Networking Software Defined WAN (SD-WAN)
6 minute read

Traffic Jam, a "Swiss Army Knife" Lab Tool in the ATC

Traffic Jam is a virtual router developed by the ATC Lab Services Team. It began as a tool to be used in lab environments to simulate service provider clouds with the ability to impair links by inducing latency, jitter, and loss.

In This Insight

copy link


Traffic Jam has evolved over the years and it not only is an impairment generator, but it can be a utility used in lab environments to enable services.  These services can be deployed quickly, and are quite scalable as there are no licensing or cumbersome setups required.  Traffic Jam was built with open source components. 

In this ATC Insight, we explore what it can do in terms of its features and what's under the hood to make it go.  We also look at the tool's physical and logical design.  Traffic Jam is also very scalable in terms of where it can be deployed and we discuss this as well.  Finally, we look at some of the use cases we have used Traffic Jam in for countless lab efforts by the ATC Lab Services team over the years.

copy link

ATC Insight

Traffic Jam can be deployed a router or service in just about any place in an environment. When designing your topology think of how you want to position it.

In the example below, we need Traffic Jam to serve as a WAN router to route packets from point A to point B. The below diagrams depict how Traffic Jam could be inserted into a topology. In this topology we have Traffic Jam inserted between two switches and traffic routing from one switch to the other must traverse Traffic Jam. We also have a connection to the ATC, this is typically for management but can also be used as a routed interface so that external resources can access networks that reside behind Traffic Jam.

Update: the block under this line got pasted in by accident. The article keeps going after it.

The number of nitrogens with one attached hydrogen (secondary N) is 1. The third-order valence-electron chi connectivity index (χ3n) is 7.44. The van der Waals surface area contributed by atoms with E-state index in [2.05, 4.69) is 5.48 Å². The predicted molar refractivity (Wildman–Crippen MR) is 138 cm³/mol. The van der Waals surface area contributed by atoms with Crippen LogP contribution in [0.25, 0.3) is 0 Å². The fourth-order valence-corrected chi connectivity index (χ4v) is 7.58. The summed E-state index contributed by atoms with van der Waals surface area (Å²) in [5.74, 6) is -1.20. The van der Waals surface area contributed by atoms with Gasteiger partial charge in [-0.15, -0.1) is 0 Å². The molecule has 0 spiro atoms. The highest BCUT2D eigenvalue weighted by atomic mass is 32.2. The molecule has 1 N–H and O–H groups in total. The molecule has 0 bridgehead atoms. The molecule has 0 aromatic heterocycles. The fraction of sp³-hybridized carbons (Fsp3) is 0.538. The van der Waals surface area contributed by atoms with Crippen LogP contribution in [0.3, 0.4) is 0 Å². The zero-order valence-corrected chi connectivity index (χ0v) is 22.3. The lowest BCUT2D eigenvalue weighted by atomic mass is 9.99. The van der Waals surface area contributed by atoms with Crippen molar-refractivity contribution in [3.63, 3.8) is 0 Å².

Physical Design

Traffic Jam is running on a compute host that has ESXi installed. Connected to the compute host is the lab infrastructure and the ATC infrastructure. The ESXi vSwitches provide the connectivity to integrate the physical infrastructure with the virtual infrastructure.

In this example a Cisco Catalyst 9500 switch (named ISP) is used to interconnect the lab infrastructure to Traffic Jam on the compute host. This switch is layer 2 only and VLANs are used to logically connect the infrastructure.

Physical Design of what Traffic Jam looks like deployed as a WAN Router sitting between two other unique AS# routers.
Physical Design of what Traffic Jam looks like deployed as a WAN Router sitting between two other unique AS# routers.


Logical Design

Logically Traffic Jam appears to be directly connected to the lab infrastructure and to the ATC infrastructure. In this example Traffic Jam is BGP peering with the Cisco Catalyst 9300 switches that are to the north and south of it. For management purposes and to potentially provide connectivity to external resources Traffic Jam has an interface on an ATC network and a default route pointing towards the ATC.

Logical Design of what Traffic Jam looks like deployed as a WAN Router sitting between two other unique AS# routers.
Logical Design of what Traffic Jam looks like deployed as a WAN Router sitting between two other unique AS# routers.


Features of ATC Traffic Jam (What it Can Provide You)

User Interfaces

  • Web UI (with support for dark mode)
  • CLI

Interface Types